More national security work to do, warns Hong Kong leader amid crackdown – Radio Free Asia
Hong Kong leader Carrie Lam on Wednesday vowed to expand the city-wide crackdown on anyone trying to “destabilize” the city and oppose China, with new laws in the works targeting media and online service providers, as well as expanded definitions of “espionage” and “terrorism.”
Lam also called for a new urban area near the border and a second high-speed rail link to nearby Shenzhen, in line with plans by the ruling Communist Party of China (CPC) to integrate Hong Kong and Macau into the ” Bay area ‘of the Pearl River Delta. promising to free up more land for development in the process.
Lam said the authorities “have spared no effort to fulfill our responsibility to prevent, suppress and punish acts and activities that endanger national security in accordance with the law.”
But she added that “there is still a lot of work” to be done, citing new national security legislation under Article 23 of the Basic Law “to prevent those who oppose China and attempt to destabilize Hong Kong to take advantage of the situation to deceive the public with bad intentions. “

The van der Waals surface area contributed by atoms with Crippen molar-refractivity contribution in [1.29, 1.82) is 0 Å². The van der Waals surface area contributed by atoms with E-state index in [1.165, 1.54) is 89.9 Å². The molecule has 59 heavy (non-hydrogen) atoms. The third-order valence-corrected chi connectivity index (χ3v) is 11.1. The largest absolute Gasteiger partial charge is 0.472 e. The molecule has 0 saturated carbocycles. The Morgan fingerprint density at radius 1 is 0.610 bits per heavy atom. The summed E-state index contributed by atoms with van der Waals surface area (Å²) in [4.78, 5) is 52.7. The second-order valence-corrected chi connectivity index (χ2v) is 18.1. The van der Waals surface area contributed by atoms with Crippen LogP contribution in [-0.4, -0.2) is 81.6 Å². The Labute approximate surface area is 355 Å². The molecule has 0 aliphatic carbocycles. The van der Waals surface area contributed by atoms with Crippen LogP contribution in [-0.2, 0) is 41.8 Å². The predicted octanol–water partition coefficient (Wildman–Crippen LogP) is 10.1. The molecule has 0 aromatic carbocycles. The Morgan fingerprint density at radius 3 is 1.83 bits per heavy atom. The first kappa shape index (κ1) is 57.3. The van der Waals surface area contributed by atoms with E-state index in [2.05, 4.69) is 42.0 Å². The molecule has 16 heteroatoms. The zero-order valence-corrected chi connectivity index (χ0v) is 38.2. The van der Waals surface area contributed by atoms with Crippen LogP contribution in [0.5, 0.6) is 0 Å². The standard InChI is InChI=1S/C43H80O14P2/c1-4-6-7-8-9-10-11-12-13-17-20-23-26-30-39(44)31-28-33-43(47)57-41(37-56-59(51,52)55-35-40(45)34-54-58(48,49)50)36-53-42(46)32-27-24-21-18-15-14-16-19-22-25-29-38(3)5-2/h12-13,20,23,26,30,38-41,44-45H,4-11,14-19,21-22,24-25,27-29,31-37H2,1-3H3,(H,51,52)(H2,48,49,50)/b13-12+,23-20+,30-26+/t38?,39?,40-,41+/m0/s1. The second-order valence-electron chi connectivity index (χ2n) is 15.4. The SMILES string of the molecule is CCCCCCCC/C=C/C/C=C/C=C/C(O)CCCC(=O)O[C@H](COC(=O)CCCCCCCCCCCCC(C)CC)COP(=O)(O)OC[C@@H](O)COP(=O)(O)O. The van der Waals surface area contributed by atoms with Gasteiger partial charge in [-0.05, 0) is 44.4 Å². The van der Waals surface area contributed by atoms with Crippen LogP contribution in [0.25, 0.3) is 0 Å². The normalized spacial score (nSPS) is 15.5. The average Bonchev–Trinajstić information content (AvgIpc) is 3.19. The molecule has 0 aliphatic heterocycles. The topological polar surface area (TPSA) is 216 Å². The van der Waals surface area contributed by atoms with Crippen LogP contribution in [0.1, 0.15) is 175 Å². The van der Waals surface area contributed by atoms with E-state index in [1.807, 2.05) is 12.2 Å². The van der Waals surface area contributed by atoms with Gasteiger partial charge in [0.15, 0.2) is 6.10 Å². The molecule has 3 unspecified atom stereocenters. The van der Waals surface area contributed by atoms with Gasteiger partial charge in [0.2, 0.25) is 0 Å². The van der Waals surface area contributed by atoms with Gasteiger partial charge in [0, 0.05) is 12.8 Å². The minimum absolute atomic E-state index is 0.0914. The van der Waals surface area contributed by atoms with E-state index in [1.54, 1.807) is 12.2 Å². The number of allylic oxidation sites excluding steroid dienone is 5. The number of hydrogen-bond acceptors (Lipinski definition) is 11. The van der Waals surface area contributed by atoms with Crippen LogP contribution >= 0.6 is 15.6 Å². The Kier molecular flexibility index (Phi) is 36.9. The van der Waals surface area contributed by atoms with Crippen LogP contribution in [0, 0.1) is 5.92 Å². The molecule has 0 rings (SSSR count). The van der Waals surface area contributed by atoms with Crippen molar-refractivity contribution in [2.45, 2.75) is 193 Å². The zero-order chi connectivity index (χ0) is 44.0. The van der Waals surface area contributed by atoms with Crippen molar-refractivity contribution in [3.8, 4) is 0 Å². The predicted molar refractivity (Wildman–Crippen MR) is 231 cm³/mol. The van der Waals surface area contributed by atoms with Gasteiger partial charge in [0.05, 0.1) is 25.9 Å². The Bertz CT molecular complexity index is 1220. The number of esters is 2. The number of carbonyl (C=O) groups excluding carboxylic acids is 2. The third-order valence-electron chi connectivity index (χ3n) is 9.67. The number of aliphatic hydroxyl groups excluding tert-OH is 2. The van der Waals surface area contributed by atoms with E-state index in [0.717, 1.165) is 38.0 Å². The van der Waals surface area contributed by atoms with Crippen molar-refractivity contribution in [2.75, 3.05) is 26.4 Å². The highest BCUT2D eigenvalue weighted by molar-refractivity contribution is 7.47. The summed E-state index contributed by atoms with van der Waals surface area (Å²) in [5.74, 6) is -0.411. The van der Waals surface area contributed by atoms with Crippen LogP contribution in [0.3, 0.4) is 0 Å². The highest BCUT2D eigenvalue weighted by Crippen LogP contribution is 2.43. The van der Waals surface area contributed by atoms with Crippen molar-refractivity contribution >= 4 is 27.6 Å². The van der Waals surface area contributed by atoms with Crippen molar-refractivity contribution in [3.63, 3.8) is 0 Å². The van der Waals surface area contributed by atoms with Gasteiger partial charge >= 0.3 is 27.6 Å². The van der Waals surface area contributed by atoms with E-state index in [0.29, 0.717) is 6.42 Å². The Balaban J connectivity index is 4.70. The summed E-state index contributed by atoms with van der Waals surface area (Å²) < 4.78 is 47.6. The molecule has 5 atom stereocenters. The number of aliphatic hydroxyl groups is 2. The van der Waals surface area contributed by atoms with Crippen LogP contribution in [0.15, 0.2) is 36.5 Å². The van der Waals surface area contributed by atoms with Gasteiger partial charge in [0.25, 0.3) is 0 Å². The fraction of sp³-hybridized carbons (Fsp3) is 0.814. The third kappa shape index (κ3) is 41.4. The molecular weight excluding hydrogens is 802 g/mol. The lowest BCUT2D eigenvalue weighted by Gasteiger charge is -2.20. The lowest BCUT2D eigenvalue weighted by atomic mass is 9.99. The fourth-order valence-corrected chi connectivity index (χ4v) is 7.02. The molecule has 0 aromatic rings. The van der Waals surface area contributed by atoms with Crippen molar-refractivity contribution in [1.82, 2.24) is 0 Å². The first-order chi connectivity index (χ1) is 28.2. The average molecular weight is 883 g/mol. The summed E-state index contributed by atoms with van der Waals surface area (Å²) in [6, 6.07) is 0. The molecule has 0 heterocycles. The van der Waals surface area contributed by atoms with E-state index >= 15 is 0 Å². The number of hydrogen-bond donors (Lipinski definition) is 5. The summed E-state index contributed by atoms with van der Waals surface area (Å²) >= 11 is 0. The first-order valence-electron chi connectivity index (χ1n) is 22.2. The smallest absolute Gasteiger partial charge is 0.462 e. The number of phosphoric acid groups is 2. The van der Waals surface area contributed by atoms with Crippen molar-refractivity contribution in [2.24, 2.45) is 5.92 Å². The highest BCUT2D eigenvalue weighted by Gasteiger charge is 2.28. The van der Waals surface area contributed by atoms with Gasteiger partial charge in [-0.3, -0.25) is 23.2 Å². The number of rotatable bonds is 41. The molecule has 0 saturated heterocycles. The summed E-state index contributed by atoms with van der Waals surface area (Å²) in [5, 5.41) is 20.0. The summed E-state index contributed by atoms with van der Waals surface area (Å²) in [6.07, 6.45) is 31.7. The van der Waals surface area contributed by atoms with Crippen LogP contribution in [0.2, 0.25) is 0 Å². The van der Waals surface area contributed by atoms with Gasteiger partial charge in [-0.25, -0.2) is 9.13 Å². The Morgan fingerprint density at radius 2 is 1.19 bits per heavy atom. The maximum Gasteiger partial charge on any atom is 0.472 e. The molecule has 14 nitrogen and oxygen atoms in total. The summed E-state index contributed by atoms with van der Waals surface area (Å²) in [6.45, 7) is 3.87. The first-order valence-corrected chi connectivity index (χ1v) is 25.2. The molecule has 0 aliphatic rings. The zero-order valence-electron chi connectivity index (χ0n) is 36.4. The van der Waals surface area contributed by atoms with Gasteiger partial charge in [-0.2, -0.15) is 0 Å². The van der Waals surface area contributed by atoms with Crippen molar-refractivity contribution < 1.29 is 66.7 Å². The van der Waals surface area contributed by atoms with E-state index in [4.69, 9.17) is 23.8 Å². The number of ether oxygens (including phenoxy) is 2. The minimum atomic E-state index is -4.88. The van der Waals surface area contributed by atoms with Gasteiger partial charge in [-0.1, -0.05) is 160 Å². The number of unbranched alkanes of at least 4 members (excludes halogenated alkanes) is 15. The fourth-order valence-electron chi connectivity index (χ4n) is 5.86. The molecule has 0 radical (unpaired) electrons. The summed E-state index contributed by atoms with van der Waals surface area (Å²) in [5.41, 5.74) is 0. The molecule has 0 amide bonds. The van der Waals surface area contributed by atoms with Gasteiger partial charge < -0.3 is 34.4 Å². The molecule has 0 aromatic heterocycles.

The National Security Law, which entered into force on July 1, 2020, ushered in a continued, city-wide crackdown on all forms of public dissent and political opposition, with electoral rules amended to ensure that only pro-CCP candidates can run and dozens of former opposition lawmakers now behind bars on charges of “subversion.”
Lam said in his annual political speech on Wednesday that his administration will move forward with new legislation on espionage and other “secret” activities to continue cracking down on what Beijing insists on an attempt by hostile foreign powers to fomenting a “color revolution” in Hong Kong during the 2019 protest movement.
New laws will also be needed to “fight fake news” and “protect cybersecurity,” Lam said, with more regulations regarding “schools, social organizations, the media and the internet.”
Swearing-in ceremonies for anyone in public office will continue, she said. Dozens of pro-democracy politicians have been kicked out of the Legislative Council (LegCo) and District Council in recent months after an administration official ruled their oaths invalid.